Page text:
Experts in biomedical engineering and electrical and computer engineering at Michigan State University are collaborating on the limitations of wide-field tumor imaging in the fight against breast cancer.
Zhen Qui, assistant professor of biomedical engineering, and Nelson Sepulveda, associate professor of electrical and computer engineering, have been awarded a $360,000 grant from the National Science Foundation to further their research in miniaturized ultra-low power surface-enhanced Raman spectroscopy.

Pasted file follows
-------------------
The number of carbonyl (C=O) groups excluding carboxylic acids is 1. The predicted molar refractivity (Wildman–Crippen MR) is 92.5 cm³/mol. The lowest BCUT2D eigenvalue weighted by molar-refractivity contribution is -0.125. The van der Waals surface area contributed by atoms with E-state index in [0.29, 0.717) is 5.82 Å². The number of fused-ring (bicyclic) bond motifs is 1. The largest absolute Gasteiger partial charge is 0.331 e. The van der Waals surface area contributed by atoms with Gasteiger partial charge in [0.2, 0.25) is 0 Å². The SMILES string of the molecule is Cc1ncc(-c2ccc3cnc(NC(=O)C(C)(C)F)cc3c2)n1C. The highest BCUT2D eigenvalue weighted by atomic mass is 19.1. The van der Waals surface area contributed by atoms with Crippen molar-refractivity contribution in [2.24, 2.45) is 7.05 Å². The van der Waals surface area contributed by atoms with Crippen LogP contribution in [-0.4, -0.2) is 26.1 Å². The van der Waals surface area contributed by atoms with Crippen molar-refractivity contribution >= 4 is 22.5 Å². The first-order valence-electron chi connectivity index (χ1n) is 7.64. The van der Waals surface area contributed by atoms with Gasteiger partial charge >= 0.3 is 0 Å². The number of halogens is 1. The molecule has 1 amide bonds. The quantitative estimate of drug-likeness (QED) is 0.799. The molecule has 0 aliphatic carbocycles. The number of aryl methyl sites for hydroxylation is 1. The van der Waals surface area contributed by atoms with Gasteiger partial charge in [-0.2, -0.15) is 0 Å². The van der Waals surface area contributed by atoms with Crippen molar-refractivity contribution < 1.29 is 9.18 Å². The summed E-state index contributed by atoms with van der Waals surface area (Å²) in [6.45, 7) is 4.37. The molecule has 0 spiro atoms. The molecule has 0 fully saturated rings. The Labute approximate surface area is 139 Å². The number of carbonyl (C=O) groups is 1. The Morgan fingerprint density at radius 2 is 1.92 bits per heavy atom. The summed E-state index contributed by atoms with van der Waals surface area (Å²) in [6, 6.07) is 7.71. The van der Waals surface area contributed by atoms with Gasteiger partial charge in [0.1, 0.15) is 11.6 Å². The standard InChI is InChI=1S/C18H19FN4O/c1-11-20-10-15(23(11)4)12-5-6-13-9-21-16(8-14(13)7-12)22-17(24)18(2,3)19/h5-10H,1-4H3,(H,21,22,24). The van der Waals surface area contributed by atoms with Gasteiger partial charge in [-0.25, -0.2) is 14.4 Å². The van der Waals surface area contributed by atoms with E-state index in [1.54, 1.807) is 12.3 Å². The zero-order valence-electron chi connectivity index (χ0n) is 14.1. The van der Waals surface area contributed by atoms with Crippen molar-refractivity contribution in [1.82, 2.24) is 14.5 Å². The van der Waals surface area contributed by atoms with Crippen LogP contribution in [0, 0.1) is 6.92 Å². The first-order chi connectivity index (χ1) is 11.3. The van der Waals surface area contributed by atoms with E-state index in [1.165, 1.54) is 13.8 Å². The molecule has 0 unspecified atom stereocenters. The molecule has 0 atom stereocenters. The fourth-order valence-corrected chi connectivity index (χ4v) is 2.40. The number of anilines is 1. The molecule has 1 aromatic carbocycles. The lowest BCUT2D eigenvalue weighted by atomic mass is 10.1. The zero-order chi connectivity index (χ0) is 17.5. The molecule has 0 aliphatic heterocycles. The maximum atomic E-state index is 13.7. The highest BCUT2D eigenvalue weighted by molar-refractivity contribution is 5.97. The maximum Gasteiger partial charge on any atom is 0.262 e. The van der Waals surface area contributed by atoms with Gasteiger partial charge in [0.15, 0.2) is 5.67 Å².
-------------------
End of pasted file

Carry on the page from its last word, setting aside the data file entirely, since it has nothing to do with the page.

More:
Their project is: “Implantable Ultra-low Power VO2 MEMS Scanner based Surface-enhanced Raman Spectroscope for Wide-field Tumor Imaging.”
The researchers will focus on developing an implantable microelectromechanical system for in-vivo monitoring, longitudinal study of tumor growth, and nanoparticles-based targeted drug delivery. Goals of the proposed implantable micro-scanner include higher sensitivity, scalable resolution, deeper penetration, and shorter integration time.